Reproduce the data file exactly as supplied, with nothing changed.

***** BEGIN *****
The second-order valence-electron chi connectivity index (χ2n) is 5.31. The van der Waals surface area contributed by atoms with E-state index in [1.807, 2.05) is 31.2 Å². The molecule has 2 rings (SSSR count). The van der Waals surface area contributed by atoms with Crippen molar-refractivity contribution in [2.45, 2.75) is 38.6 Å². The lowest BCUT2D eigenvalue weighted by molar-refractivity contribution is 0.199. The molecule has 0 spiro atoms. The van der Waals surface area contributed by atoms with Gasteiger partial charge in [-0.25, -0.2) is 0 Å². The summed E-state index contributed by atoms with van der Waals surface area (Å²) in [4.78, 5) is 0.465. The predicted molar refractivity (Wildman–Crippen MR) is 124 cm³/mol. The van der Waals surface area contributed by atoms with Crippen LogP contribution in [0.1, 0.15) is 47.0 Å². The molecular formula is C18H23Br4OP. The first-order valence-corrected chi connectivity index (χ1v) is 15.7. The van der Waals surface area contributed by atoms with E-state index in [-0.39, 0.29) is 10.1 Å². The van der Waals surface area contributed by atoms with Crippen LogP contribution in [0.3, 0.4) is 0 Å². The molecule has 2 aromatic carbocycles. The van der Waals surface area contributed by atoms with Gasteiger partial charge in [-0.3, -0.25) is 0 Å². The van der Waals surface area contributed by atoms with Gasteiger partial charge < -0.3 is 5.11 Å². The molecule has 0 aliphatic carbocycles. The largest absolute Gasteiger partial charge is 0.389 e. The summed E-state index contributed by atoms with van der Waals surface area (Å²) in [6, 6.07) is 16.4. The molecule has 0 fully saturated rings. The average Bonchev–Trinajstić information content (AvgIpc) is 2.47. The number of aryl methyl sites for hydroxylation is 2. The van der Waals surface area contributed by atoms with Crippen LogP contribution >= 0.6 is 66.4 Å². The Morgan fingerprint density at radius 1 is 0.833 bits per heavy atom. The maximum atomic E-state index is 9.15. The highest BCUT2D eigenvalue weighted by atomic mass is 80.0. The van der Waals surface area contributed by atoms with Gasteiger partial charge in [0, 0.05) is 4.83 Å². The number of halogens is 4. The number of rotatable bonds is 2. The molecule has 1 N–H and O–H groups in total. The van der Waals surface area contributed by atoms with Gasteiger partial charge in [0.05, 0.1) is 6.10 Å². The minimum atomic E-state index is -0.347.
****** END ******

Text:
The second-order valence-electron chi connectivity index (χ2n) is 5.31. The van der Waals surface area contributed by atoms with E-state index in [1.807, 2.05) is 31.2 Å². The molecule has 2 rings (SSSR count). The van der Waals surface area contributed by atoms with Crippen molar-refractivity contribution in [2.45, 2.75) is 38.6 Å². The lowest BCUT2D eigenvalue weighted by molar-refractivity contribution is 0.199. The molecule has 0 spiro atoms. The van der Waals surface area contributed by atoms with Gasteiger partial charge in [-0.25, -0.2) is 0 Å². The summed E-state index contributed by atoms with van der Waals surface area (Å²) in [4.78, 5) is 0.465. The predicted molar refractivity (Wildman–Crippen MR) is 124 cm³/mol. The van der Waals surface area contributed by atoms with Crippen LogP contribution in [0.1, 0.15) is 47.0 Å². The molecular formula is C18H23Br4OP. The first-order valence-corrected chi connectivity index (χ1v) is 15.7. The van der Waals surface area contributed by atoms with E-state index in [-0.39, 0.29) is 10.1 Å². The van der Waals surface area contributed by atoms with Crippen LogP contribution in [0.3, 0.4) is 0 Å². The molecule has 2 aromatic carbocycles. The van der Waals surface area contributed by atoms with Gasteiger partial charge in [-0.3, -0.25) is 0 Å². The van der Waals surface area contributed by atoms with Gasteiger partial charge < -0.3 is 5.11 Å². The molecule has 0 aliphatic carbocycles. The largest absolute Gasteiger partial charge is 0.389 e. The summed E-state index contributed by atoms with van der Waals surface area (Å²) in [6, 6.07) is 16.4. The molecule has 0 fully saturated rings. The average Bonchev–Trinajstić information content (AvgIpc) is 2.47. The number of aryl methyl sites for hydroxylation is 2. The van der Waals surface area contributed by atoms with Crippen LogP contribution >= 0.6 is 66.4 Å². The Morgan fingerprint density at radius 1 is 0.833 bits per heavy atom. The maximum atomic E-state index is 9.15. The highest BCUT2D eigenvalue weighted by atomic mass is 80.0. The van der Waals surface area contributed by atoms with Gasteiger partial charge in [0, 0.05) is 4.83 Å². The number of halogens is 4. The number of rotatable bonds is 2. The molecule has 1 N–H and O–H groups in total. The van der Waals surface area contributed by atoms with Gasteiger partial charge in [0.05, 0.1) is 6.10 Å². The minimum atomic E-state index is -0.347.